What Is Magnetic Flooring?

Ceramic tile flooring has been with us for 6,000 years, hardwood floors for 400 years, and we've even had laminate since the 1970s, according to Elle Decor. And now it is time for the next step in durable, modular, fashionable, and sustainable flooring — magnets. As the name suggests, magnetic flooring uses mainly magnets rather than glue, nails, or any other such adhesive mechanism, to stick the flooring surface to the underfloor of your home. This is achieved using a special attractor underlayment, according to FlooringStores.

Interior designers and homeowners are only beginning to tap into a wide range of benefits of this new flooring technology. The simplicity of the solution means that almost any kind of flooring is convertible to magnetic flooring. This has made the idea very attractive to retail customers at this stage, per This Week in FM, as the lack of grouting, glue or other substances means that the floor becomes almost endlessly interchangeable and recyclable depending on client requests. Especially as pop-up spaces become a more significant part of doing business, flooring flexibility is crucial for retail spaces.

But magnetic flooring has the potential to revolutionize how we floor our homes as well — scroll down for an in-depth discussion of how it works and what magnetic flooring can do for your home.

How magnetic flooring works

Magnetic flooring is made of two parts — the floorboards, which either have trace amounts of iron throughout, painted on, or attached via magnetic plates underneath, and the underlayment, which is a sheet of material that insulates the floorboards from the bare concrete of the underfloor. This underlayment is also especially inoculated with iron particles, and the two opposing charges of the layers are what create the magnetic attraction.

The underlayment is also tacky in the way that some fridge magnets are — not wet and sticky, but plastic with a grip to it. The combined effect of the magnetic attraction between the layers, the slight adhesion of the tacky surface, and the grid of other floorboards within which each individual is held tight means that the floorboards are held in place without glues or mortar, per Treehugger.

So, the first step to installing a magnetic underlayment is to cut out enough cloth to cover your floor. Currently, all available versions of this underlayment are non-porous, so be certain that they won't create drainage issues. Tape up any gaps in the backing, then renovators can simply lay the magnetized flooring tiles on top, per Georgia Carpet Industries. They will latch together and onto the cloth beneath, forming a professional-looking floor with zero tools, technical skills, or toxic chemicals. As long as the flooring surface you're using doesn't need any further treatments, it's ready to walk on once it is covered!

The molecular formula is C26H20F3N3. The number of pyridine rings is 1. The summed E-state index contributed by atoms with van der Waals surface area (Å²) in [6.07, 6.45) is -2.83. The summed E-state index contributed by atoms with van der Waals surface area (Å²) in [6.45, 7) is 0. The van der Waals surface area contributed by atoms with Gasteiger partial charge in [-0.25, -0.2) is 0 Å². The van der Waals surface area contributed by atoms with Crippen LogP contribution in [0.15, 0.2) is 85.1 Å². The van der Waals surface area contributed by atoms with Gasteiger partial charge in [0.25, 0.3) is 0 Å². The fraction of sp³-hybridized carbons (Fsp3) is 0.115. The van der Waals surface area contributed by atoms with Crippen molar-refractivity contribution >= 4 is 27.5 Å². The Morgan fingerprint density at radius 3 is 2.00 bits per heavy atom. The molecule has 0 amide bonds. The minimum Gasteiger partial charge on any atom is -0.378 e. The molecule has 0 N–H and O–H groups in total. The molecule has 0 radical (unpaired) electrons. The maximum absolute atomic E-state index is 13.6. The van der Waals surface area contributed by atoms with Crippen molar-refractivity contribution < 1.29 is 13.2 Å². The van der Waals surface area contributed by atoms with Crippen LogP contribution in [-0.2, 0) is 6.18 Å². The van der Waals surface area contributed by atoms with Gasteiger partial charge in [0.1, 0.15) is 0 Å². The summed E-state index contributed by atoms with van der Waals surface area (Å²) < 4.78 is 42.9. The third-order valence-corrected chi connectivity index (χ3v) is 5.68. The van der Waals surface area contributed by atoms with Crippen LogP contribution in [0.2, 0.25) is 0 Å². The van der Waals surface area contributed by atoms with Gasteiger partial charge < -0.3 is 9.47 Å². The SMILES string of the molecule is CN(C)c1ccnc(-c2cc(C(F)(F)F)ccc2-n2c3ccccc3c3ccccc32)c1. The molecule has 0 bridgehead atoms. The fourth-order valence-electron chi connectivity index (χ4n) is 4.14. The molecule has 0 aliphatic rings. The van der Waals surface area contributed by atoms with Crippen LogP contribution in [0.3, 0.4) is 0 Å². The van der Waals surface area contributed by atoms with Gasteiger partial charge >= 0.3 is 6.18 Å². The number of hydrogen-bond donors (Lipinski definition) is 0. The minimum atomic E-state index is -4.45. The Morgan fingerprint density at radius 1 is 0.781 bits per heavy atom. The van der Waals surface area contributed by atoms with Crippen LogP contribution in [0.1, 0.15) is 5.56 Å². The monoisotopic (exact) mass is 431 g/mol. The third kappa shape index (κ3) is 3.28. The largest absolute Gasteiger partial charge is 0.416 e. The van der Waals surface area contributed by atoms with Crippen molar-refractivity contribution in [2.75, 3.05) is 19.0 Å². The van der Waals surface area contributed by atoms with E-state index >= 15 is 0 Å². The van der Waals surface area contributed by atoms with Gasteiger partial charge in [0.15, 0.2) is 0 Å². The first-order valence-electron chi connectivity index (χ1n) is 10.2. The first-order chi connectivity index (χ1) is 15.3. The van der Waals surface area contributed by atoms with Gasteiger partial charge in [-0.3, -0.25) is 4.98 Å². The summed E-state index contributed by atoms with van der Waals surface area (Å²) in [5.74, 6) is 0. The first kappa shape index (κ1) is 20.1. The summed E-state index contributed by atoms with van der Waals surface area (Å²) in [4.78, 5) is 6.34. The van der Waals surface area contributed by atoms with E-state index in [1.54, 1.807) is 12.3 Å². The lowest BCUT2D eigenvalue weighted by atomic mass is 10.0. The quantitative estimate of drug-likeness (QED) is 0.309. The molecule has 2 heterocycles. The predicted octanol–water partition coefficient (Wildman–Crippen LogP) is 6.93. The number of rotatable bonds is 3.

The potential benefits of magnetic flooring

The major benefit of magnetic flooring is that it is uncomplicated, as described by Floor Daily. The savings far outweigh the cost increase of the new technology in labor and other materials for the average DIYer. It's also relatively forgiving compared to traditional floor installations, where correcting beginner mistakes can be dishearteningly costly due to the materials and time invested. Magnetic flooring is also easy to pull up, adjust and re-lay until it's right, and according to Bathgate Flooring, installation times are still reduced by around 80%.

Furthermore, an article published in the IEEE Transactions on Magnetics showed that the levels of magnetism in magnetic floors were safe for electronic devices and people with pacemakers; therefore, these weak floor magnets are safe for kids, pets, or elderly people. The same cannot be said for every chemical that goes into sticking down vinyl or laminate floors! Moreover, the potential for reusing magnetic floorboards rather than ripping them up is fundamentally in accordance with environmental principles, as IOBAC explained.

Combining endless design options, environmental bona fides, low health impact, and potentially revolutionary ease of installation, it seems that the future of flooring may well be magnetic.